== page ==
Proclaiming Emancipation: Following Reagan on Abortion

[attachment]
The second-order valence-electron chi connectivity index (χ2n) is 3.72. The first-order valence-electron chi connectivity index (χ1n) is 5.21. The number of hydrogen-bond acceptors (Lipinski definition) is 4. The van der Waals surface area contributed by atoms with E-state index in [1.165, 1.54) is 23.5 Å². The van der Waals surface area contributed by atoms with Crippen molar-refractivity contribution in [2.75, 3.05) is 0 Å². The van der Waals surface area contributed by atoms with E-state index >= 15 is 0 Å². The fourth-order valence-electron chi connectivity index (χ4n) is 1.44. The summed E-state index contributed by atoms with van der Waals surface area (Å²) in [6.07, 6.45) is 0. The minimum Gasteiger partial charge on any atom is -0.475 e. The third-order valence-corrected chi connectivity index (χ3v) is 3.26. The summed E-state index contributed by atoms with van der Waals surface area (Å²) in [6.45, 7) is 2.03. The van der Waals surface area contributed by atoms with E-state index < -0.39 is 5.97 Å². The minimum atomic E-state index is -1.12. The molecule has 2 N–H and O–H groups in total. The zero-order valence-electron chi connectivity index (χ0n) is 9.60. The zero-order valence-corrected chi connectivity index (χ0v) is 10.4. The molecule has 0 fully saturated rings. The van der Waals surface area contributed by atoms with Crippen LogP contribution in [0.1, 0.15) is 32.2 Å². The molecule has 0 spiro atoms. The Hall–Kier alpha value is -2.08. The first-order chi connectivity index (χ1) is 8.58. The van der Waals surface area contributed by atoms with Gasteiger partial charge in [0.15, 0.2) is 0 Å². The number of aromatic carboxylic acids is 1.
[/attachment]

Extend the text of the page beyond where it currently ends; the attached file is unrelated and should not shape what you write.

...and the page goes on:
This year marks the sesquicentennial of both the District of Columbia Compensated Emancipation Act of 1862 and Abraham Lincoln's Emancipation Proclamation.  The latter is better known than the former, but both steps -- one legislative and immediately effective, the other hortatory and of limited legal impact -- marked turning points where the executive and legislative branches of the federal government took action and set forth the intellectual basis for abolishing the "peculiar institution" of slavery. The District of Columbia law was adopted by Congress and signed by Lincoln on April 16, 1862, and it marked a springtime of hope for freedom.  The law set free some 3,000 slaves in the federal enclave -- men, women and children whose captivity was subject to congressional control.  The 150th anniversary of the day is being celebrated with symbolic marches, lectures, and fireworks in the nation's capital. Later this year, in September, the nation will mark the same...(Read Full Article)

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